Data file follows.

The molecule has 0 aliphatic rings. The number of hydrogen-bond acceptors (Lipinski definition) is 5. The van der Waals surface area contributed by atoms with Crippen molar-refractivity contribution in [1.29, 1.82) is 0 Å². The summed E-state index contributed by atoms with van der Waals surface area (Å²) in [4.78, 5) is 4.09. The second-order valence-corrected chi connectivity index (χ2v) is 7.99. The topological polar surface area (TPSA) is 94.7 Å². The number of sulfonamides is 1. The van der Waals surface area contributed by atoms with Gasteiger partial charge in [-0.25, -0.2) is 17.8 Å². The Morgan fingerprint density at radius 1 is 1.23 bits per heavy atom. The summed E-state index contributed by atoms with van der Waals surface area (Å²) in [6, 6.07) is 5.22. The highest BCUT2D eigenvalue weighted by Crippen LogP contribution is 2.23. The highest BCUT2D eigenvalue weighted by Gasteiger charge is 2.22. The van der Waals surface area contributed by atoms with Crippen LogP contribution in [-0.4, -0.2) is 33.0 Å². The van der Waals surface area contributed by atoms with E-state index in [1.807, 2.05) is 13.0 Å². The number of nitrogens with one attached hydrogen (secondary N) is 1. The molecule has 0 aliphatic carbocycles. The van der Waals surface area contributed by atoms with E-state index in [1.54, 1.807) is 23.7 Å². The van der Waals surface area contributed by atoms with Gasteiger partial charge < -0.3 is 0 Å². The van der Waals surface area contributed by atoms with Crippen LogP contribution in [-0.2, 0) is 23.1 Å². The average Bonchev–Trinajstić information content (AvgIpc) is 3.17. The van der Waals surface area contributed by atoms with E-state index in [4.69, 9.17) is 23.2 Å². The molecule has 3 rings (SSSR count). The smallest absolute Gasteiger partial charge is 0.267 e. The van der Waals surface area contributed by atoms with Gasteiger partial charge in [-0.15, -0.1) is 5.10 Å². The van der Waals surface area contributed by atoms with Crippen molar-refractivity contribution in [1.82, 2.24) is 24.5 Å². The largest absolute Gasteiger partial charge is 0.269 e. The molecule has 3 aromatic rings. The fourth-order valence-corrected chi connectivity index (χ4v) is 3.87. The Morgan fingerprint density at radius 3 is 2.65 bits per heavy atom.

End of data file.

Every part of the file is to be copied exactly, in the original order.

The molecule has 0 aliphatic rings. The number of hydrogen-bond acceptors (Lipinski definition) is 5. The van der Waals surface area contributed by atoms with Crippen molar-refractivity contribution in [1.29, 1.82) is 0 Å². The summed E-state index contributed by atoms with van der Waals surface area (Å²) in [4.78, 5) is 4.09. The second-order valence-corrected chi connectivity index (χ2v) is 7.99. The topological polar surface area (TPSA) is 94.7 Å². The number of sulfonamides is 1. The van der Waals surface area contributed by atoms with Gasteiger partial charge in [-0.25, -0.2) is 17.8 Å². The Morgan fingerprint density at radius 1 is 1.23 bits per heavy atom. The summed E-state index contributed by atoms with van der Waals surface area (Å²) in [6, 6.07) is 5.22. The highest BCUT2D eigenvalue weighted by Crippen LogP contribution is 2.23. The highest BCUT2D eigenvalue weighted by Gasteiger charge is 2.22. The van der Waals surface area contributed by atoms with Crippen LogP contribution in [-0.4, -0.2) is 33.0 Å². The van der Waals surface area contributed by atoms with E-state index in [1.807, 2.05) is 13.0 Å². The number of nitrogens with one attached hydrogen (secondary N) is 1. The molecule has 0 aliphatic carbocycles. The van der Waals surface area contributed by atoms with E-state index in [1.54, 1.807) is 23.7 Å². The van der Waals surface area contributed by atoms with Gasteiger partial charge < -0.3 is 0 Å². The van der Waals surface area contributed by atoms with Crippen LogP contribution in [-0.2, 0) is 23.1 Å². The average Bonchev–Trinajstić information content (AvgIpc) is 3.17. The van der Waals surface area contributed by atoms with E-state index in [4.69, 9.17) is 23.2 Å². The molecule has 3 rings (SSSR count). The smallest absolute Gasteiger partial charge is 0.267 e. The van der Waals surface area contributed by atoms with Gasteiger partial charge in [-0.15, -0.1) is 5.10 Å². The van der Waals surface area contributed by atoms with Crippen molar-refractivity contribution in [1.82, 2.24) is 24.5 Å². The largest absolute Gasteiger partial charge is 0.269 e. The molecule has 3 aromatic rings. The fourth-order valence-corrected chi connectivity index (χ4v) is 3.87. The Morgan fingerprint density at radius 3 is 2.65 bits per heavy atom.